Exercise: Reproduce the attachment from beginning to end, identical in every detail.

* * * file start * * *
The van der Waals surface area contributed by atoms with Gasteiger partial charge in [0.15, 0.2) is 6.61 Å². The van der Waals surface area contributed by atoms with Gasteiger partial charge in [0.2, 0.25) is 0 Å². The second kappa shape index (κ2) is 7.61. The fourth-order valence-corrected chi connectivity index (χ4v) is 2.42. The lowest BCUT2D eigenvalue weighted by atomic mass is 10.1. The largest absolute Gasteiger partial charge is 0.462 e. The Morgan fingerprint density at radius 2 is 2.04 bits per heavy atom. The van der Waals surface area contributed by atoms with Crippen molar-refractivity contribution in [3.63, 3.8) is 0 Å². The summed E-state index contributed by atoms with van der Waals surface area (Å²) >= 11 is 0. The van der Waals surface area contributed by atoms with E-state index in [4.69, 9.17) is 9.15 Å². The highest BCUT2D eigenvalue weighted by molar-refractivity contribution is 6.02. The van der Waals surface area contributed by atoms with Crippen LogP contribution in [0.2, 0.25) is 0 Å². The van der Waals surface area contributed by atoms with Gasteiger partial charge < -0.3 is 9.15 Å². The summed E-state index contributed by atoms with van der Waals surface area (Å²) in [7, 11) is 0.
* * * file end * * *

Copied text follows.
The van der Waals surface area contributed by atoms with Gasteiger partial charge in [0.15, 0.2) is 6.61 Å². The van der Waals surface area contributed by atoms with Gasteiger partial charge in [0.2, 0.25) is 0 Å². The second kappa shape index (κ2) is 7.61. The fourth-order valence-corrected chi connectivity index (χ4v) is 2.42. The lowest BCUT2D eigenvalue weighted by atomic mass is 10.1. The largest absolute Gasteiger partial charge is 0.462 e. The Morgan fingerprint density at radius 2 is 2.04 bits per heavy atom. The van der Waals surface area contributed by atoms with Crippen molar-refractivity contribution in [3.63, 3.8) is 0 Å². The summed E-state index contributed by atoms with van der Waals surface area (Å²) >= 11 is 0. The van der Waals surface area contributed by atoms with E-state index in [4.69, 9.17) is 9.15 Å². The highest BCUT2D eigenvalue weighted by molar-refractivity contribution is 6.02. The van der Waals surface area contributed by atoms with Crippen LogP contribution in [0.2, 0.25) is 0 Å². The van der Waals surface area contributed by atoms with Gasteiger partial charge < -0.3 is 9.15 Å². The summed E-state index contributed by atoms with van der Waals surface area (Å²) in [7, 11) is 0.